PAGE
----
‘I couldn’t report it, he was standing right next to me’: Women in prison and their narratives of unreported non-fatal strangulation.
Miss Esther Shackleton1, Miss Deborah Olow1, Dr Mandy Wilson1, Dr Jocelyn Jones, Professor Tony Butler2
1National Drug Research Institute, Curtin University, Perth, Australia
2School of Population Health, University of New South Wales, Sydney, Australia
Women in prison experience family and domestic violence (FDV) at substantially higher rates than their non-incarcerated counterparts. FDV is a complex public health issue that can be insidious and/or explicit. Non-fatal strangulation (NFS) is a particularly dangerous form of FDV as visible injury is not always present, yet it is associated with serious negative short and long term physical and mental health outcomes, and increases the risk of future fatality. NFS is also used as a fear tactic to coerce victims into remaining under the control of their partners.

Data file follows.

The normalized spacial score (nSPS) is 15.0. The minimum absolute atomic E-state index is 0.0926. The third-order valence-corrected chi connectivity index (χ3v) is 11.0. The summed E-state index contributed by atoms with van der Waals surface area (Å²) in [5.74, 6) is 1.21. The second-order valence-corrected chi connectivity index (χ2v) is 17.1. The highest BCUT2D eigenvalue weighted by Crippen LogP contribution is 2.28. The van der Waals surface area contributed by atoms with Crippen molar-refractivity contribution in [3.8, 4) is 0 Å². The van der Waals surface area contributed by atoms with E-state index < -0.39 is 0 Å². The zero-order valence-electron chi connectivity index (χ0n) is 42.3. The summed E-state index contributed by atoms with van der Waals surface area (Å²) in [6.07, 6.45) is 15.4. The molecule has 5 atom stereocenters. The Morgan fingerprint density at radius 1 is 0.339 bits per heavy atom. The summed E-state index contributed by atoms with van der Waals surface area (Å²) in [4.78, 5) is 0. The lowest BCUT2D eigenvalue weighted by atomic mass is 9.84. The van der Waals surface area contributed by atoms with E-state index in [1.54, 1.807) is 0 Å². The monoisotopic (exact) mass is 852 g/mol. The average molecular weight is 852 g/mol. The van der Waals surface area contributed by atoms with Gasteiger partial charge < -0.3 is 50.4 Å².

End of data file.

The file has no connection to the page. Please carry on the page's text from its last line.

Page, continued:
Data collected as part of the NHMRC funded research project ‘Aboriginal and non-Aboriginal women perpetrators of violence: a trial of a prison-based intervention (Beyond Violence)’, suggests that rates of NFS reporting, most commonly that occurring in the context of intimate partner violence, are low among incarcerated women. Qualitative data are useful for understanding low reporting rates, as they provide the context needed to understand the barriers faced by such a unique and vulnerable population. In our study, many participants disclosed a fear of police, coercion by partner and, most notably, a fear of child protection involvement. The impacts of not reporting NFS may be compounded for Aboriginal and Torres Strait Islander (Aboriginal) women, who are 35 times more likely to be hospitalised from FDV than non-Indigenous women.
A broader understanding of incarcerated women’s experiences of NFS will improve our knowledge of the barriers (and potential enablers) around disclosure of FDV. This is particularly necessary for Aboriginal women. Women in prison stand to benefit from more accessible, safe and realistic pathways to NFS reporting.
Esther and Debby are on the research team for the NHMRC funded project ‘Aboriginal and non-Aboriginal women perpetrators of violence: a trial of a prison-based intervention’, also known as Beyond Violence. Esther has a background in Sociology and Public Health, and Debby’s background is in Criminology and Justice.